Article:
The results show that each bacteria was encircled with MNP probes to form dim bacilliform structures under light field (Fig. 3c) and bright gold ring structure under dark-field microscope (Fig. 3d), which was also confirmed by TEM (Fig. 3f). On the contrary, E. coli mixed with MNP without anti-E. coli antibodies were observed under a bright and dark-field microscope. E. coli were dim and indistinct under bright field (Fig. 3a) and were completely invisible under dark field (Fig. 3b) due to no recognition between E. coli and MNP particles, which was verified by TEM (Fig. 3e). The Fig. 3g clearly showed that Salmonella bacteria did not bind to MNP probes, which suggests that our MNP probes has a specific affinity to target species.
Fig. 3
Fig. 3

Microscope images of E. coli at different conditions. a E. coli without MNP probes under a bright field; b E. coli without MNP probes under a dark-field; c E. coli mixed with MNP probes under a bright field; d E. coli mixed with MNP probes under a dark-field; e Transmission Electronic Microscope (TEM) image of E. coli mixed with naked MNPs. f TEM image of . coli with MNP probes. g Salmonella mixed with MNP probes; Red box in the upper right corner of d and e is the enlargement of the selected area, respectively

Determination of limit of detection of our counting assay

Figures 4a (102 CFU/μL) and 4b (10 CFU/μL) show that many monodisperse golden ring-like structures can be counted under dark-field. Even in Fig. 4c (1 CFU/μL of E. coli sample), we could also occasionally find one or two bright golden ring structure in a certain field of view. The limit of detection is defined as three times the signal-to-noise ratio, which is calculated by counting the number of golden ring-like E. coli found in 10 random fields of view of background experiment (naked MNP mixed with E. coli). Because 10 μL of sample solution covers the area of 200 field of views (each view area equal to 100 μm2) and the background experiments showed that one dim ring-like structure could be occasionally found in 10 random field of views, LOD of our counting method could be defined as 6 CFU/μL. The maximum quantity of E. coli in single field of view can be used to clearly count is approximated to 300 CFU, the suitable concentration range by our MNP-based counting method is from 6 to 6000 CFU/μL. The results show the LOD of PCR in this study is 100 CFU/μL (Fig. 4d, line 4) because the band from 10 CFU/μL sample is invisible to the naked eye. These results indicate that the theoretical sensitivity of our counting strategy is 15 times more sensitive than that of PCR technique. Moreover, it is worth to mention that, strictly speaking, no false positive happened using our MNP-based dark-field microscopy counting method because no bright gold ring structures formation in the absence of target pathogens.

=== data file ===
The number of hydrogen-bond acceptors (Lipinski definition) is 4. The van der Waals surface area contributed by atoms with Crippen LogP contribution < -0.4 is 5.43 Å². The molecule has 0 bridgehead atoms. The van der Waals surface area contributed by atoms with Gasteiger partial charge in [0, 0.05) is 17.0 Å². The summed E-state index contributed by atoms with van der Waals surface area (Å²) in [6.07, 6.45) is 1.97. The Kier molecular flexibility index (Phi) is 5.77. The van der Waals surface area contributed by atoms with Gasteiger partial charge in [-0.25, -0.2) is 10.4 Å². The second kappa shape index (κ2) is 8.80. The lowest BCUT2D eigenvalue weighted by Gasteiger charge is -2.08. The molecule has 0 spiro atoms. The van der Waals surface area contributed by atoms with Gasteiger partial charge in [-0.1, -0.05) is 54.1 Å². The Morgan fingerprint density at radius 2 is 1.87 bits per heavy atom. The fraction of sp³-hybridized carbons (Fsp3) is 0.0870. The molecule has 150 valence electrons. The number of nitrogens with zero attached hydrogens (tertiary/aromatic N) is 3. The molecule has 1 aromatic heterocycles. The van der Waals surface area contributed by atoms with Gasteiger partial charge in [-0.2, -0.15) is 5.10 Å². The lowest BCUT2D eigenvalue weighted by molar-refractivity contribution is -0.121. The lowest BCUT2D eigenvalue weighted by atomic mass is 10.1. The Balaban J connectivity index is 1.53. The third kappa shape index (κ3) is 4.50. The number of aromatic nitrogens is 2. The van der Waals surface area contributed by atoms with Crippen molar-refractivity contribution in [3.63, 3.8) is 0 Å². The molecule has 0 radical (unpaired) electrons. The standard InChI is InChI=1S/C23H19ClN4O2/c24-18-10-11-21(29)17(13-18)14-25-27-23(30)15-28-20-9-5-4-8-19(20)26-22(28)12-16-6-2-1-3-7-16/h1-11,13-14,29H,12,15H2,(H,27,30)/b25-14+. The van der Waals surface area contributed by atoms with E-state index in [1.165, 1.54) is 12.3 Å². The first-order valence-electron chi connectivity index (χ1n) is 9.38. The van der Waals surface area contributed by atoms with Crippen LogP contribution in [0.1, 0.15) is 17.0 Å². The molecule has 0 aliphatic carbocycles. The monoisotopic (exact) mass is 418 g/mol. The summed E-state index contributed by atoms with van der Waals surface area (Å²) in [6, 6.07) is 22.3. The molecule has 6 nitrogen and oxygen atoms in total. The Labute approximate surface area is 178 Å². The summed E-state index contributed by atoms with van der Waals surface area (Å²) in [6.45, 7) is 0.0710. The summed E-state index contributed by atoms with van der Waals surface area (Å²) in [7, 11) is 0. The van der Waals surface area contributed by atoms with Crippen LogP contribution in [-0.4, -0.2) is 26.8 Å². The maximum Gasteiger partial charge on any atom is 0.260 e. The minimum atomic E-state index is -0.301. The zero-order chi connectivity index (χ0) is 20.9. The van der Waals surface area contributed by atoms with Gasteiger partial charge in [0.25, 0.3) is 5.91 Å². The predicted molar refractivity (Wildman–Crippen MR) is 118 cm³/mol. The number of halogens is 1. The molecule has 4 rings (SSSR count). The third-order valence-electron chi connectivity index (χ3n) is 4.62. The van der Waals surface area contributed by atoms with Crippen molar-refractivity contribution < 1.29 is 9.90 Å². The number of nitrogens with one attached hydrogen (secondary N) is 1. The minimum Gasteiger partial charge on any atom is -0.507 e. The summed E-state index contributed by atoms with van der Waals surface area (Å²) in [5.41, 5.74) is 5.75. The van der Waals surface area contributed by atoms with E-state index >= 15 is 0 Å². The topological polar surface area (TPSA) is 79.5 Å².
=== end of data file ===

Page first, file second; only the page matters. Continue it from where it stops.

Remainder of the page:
Fig. 4
Fig. 4

Sensitivity analysis of E.coli at different dilution concentrations and count of two real samples by our MNP-based strategy. a 103 dilution of E. coli stock solution (equal to 102 CFU/μL) captured by MNP probe; b 104 dilution of E. coli stock solution (equal to 10 CFU/μL) captured by MNP probe; c 105 dilution of E. coli stock solution (equal to 1 CFU/μL) captured by MNP probe. d PCR analysis of E.coli at different dilution concentrations. M: DNA Marker; Line 1: E. coli stock solution; Line 2–6: 101, 102, 103, 104 and 105 dilution of E. coli stock solution, respectively; Red box in the upper right corner of a, b and c is the enlargement of the selected area, respectively. e A representative dark-field image of E. coli in ten-fold concentration dilute soup sample captured by MNP probes; f A representative dark-field image of E. coli in ten-fold concentration rice sample captured by MNP probes

Detection of real samples with MNP-labeled dark-field counting strategy

Two food samples that were exposed to the air for 24 h in our lab were quantified with our MNP-labeled dark-field counting method. As shown in the Table 1, 163 ± 16 CFU/10 μL from soup sample and 126 ± 14 CFU/10 μL from rice sample could be obtained by counting the clones in petri dishes (The raw counting images were shown in Additional file 1: Figures. S1 and S2). Using our counting method, 142 ± 14 CFU/10 μL and 112 ± 8 CFU/10 μL could be counted, respectively (the raw dark-field images by our counting strategy were shown in Additional file 1: Table S1). The high coincidence rate (~ 87%) compared to the clone counting method and efficient detection time of 30 min suggest that our strategy will be a more advantageous method of enumeration of E. coli in real samples than the traditional method that normally takes 10 h for analysis. Figure 4e and Fig. 4f are the representative dark-field images of MNP-E. coli from the ten-fold concentration dilute soup and rice, respectively (Additional file 1: Figures. S3 to S8).